First, there are no rocks. For three or four blocks up and down Calle Internacional, a street which parallels the border wall, there are no rocks in evidence. In fact it would be difficult to pick up a clod of dirt.

Secondly, the wall, which is 18 feet tall, sits on an embankment which is approximately 28 feet high. Lobbing a heavy rock on a dark night over 46 feet of embankment and fence, and taking aim at a person on the other side, would be very difficult. Maybe impossible. Especially if a Border Patrol agent was standing next to the wall taking aim with a semi-automatic weapon.

Procession beside the wall

Procession beside the wall

There are bullet holes sprayed across the building facade where José was walking that fateful night. Whoever fired the shots was shooting blindly at the building.  The shots which were fatal to the teen, however, were specific.

José Antonio was caught in the crossfire of an incident that went terribly wrong.

Memorial candles for Jose Antonio

Memorial candles for Jose Antonio

 

A few weeks ago I attended an educational tour of the Nogales Border Patrol Station, along with a small group of local citizens.  Several agents (five total) gave a professional and detailed picture of the various activities and procedures of the Nogales office, the busiest station of all eight Sectors in Arizona. Our citizen group had strong opinions and biases, and the discussion was often lively and intense.  The officers handled controversial questions with competence and experience.

Samaritans Nancy and Ted at the wall

Samaritans Nancy and Ted at the wall

There was one exception: when the questions centered on the death of José Antonio, the discussion was halted abruptly.  The Border Patrol agents stated flatly that the case was “out of their hands,” and the FBI was now in charge of this incident. Training in use-of-force policy was outlined for our group, and the agents emphasized that they never “shoot blindly.” Always they “aim for body mass.” (a chilling concept) That is, the shooter aims for the torso of the victim and never sprays bullets randomly.

The agents were unable to answer questions about the spray of bullet holes across the building, or the five shots in the back of José Antonio. There were no answers about the lack of rocks at the killing site, and the difficulty in lobbing a rock over such a high embankment.  One agent suggested that we did not understand the strength and athleticism of the young Mexican youth, and stated that it was possible to throw a rock with deadly force over the wall at the killing site.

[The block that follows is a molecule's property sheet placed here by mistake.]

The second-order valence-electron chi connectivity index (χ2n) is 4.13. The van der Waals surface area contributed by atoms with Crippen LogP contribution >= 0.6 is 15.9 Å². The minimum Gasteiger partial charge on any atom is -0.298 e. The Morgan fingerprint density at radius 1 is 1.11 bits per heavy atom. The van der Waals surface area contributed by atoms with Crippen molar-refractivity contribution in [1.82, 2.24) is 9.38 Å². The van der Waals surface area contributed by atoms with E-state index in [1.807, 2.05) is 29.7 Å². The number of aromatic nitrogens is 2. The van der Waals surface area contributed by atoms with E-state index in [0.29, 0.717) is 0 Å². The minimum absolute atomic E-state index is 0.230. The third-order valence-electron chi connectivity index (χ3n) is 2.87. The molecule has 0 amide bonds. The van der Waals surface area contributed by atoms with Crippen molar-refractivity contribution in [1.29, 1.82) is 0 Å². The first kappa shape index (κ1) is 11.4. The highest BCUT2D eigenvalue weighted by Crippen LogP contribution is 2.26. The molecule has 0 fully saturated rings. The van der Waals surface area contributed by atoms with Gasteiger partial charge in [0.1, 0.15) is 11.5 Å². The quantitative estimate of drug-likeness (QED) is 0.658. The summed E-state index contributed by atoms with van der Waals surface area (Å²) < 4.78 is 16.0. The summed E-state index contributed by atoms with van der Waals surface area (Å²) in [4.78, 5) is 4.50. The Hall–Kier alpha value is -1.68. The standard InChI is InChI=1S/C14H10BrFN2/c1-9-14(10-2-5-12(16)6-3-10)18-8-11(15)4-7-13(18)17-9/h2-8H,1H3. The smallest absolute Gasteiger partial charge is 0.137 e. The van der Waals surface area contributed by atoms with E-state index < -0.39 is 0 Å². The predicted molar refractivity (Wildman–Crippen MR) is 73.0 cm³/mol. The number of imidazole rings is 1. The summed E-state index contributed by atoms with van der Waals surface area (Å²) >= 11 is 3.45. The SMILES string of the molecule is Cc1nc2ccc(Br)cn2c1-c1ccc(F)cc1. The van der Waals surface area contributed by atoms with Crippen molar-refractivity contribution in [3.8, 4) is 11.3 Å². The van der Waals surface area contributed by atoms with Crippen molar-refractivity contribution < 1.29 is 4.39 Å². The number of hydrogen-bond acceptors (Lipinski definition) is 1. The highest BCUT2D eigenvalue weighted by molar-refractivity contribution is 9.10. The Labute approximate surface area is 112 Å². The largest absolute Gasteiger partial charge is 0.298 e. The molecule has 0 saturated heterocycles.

Ricardo Osburn and the bullet holes

Ricardo Osburn and the bullet holes

The people of Ambos Nogales will not let this situation fade. The issue of border violence is too close. There have been twenty deaths since 2010 caused by Border Patrol agents; 17 cases remain open and unsolved. The FBI, the Border Patrol, and the Department of Homeland Security have not released information or the names of the agents involved in these cases.

Candles and prayers for Jose Antonio

Candles and prayers for Jose Antonio

During the tour of the Nogales Border Patrol office, our group observed the large amounts of data and video footage from numerous surveillance cameras positioned along the border. On one of the screens, the building and killing site of José Antonio is focused.   Somewhere in an FBI file is a video tape of José Antonio walking along Calle Internacional on October 10, 2012.

Therein lies the answer to this tragedy.

Pablo sings his song for Jose Antonio

Pablo Peregrina  sings his song for Jose Antonio at the vigil

References for this posting:

“Questions Linger Over Jose Antonio Elena Rodriguez’ Death,” Bob Ortega, The Arizona Republic, Oct. 10, 2013.

“Frustration Mounts Over Unsolved Border Patrol Shootings,” Ted Robbins, NPR News, April 11, 2013.

“The Killings of Ramses Barron Torres and Jose Antonio Elena Rodriguez:  Background and Resources,” No More Deaths website:  nomoredeaths.org/nomasmatanzas

 

The Green Valley Samaritans is a non-profit organization whose mission is to save lives in the southern Arizona desert.  Their website is:  www,gvsamaritans.org

The Santa Cruz Community Foundation is a non-profit organization focusing on the economic, cultural and philanthropic needs of southern Arizona and the borderlands.  Bob Phillips, Director, can be reached at:  rtp9@earthlink.net

Kino Border Initiative directs the activities of the comedor in Nogales, Mexico.  The mission is to help create a humane, just system of immigration between the United States and Mexico.   Their website is:  www.kinoborderinitiative.org

I endorse the activities of all of these organizations.

Peg Bowden can be reached at pegbowden@yahoo.com    Please direct comments to my email.   I will post your comments on the blog as they come in.  I love your input, so don’t hesitate to respond.  –Peg